Questions from the London Cab Drivers



The RMT union were handing out leaflets before the event to the queue outside regarding an increase in assaults down to unlicensed cab drivers, and the United Cabbies Group posed the question to the Mayor during the debate. The Mayor insisted that these kind of assaults were decreasing, but a member of the group called Jonathan quoted Tranport for London figures disputing this. The figures went unanswered, as did the question from the floor concerning the closure of front desk facilities at many of London’s Police stations – The mayor said he had not heard about this, despite it being a feature issue on LBC the day before and being in national press columns.

The Lack of Affordable housing in London


Regular visitors to this site will know that housing, or the lack of, is one of the issues that regularly features and is one of the key concerns that has been raised with me by Hillingdon residents.

Imogen Hammond from the Tideway Village in London (A houseboat community) raised the issue of homes alongside the Thames now being predominently owned by foreign nationals as second and third homes, and how the subsequent price increases in property had forced local Londoners out. Boris replied that you can’t stop this kind of thing in  a ‘free market economy’. I brought up the housing benefit cap later on and asked what his answer will be to the mass of people being driven from central London to the outlying boroughs by the rising costs of housing in central areas, and as you can see from the answer I received on the link he was talking of fifty thousand new affordable and social house places being available since he came to office.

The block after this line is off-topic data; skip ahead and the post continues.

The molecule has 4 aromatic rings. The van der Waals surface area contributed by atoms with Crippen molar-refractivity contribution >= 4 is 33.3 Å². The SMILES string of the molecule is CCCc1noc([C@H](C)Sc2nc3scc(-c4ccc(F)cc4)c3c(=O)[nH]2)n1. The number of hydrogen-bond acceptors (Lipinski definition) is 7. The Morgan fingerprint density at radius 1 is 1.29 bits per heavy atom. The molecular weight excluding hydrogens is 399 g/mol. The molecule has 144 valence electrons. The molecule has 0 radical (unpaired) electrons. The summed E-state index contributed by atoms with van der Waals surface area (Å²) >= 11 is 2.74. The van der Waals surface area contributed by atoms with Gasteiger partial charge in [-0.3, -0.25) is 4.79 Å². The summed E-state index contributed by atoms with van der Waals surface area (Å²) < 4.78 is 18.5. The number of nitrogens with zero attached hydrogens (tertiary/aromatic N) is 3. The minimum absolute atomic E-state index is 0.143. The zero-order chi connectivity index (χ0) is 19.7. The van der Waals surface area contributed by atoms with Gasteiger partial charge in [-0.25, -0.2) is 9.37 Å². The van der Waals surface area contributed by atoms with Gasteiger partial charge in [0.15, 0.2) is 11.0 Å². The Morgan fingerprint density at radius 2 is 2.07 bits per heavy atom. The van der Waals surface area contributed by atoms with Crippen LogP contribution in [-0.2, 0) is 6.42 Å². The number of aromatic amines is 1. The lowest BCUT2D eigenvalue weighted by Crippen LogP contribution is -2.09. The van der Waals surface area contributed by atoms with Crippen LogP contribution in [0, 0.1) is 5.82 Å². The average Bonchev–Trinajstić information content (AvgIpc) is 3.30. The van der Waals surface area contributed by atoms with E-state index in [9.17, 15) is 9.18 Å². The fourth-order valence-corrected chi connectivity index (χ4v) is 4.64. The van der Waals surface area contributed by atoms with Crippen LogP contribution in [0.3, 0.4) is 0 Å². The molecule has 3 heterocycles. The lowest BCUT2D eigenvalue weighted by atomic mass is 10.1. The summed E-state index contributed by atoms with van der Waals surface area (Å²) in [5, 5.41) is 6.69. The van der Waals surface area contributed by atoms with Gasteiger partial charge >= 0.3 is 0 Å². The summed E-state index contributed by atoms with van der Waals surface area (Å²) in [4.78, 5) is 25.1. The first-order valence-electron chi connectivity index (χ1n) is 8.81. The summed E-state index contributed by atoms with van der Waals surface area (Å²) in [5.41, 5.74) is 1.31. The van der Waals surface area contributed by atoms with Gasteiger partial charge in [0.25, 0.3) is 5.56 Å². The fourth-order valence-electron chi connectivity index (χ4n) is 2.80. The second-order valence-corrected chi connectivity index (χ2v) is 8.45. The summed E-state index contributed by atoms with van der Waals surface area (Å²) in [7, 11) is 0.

Unfortunately, Mr Mayor, the Coalition government last week gave settlement rights to over one hundred and fifty thousand asylum seekers who had been in the system so long that they could no longer be deported – Add that to the three hundred thousand already on the housing list in London and we are looking at a major problem that will not go away. Your election promise of 35% of all new builds being affordable or social housing were shown up by figures that pointed to just 10% built during your time in office meeting the criteria.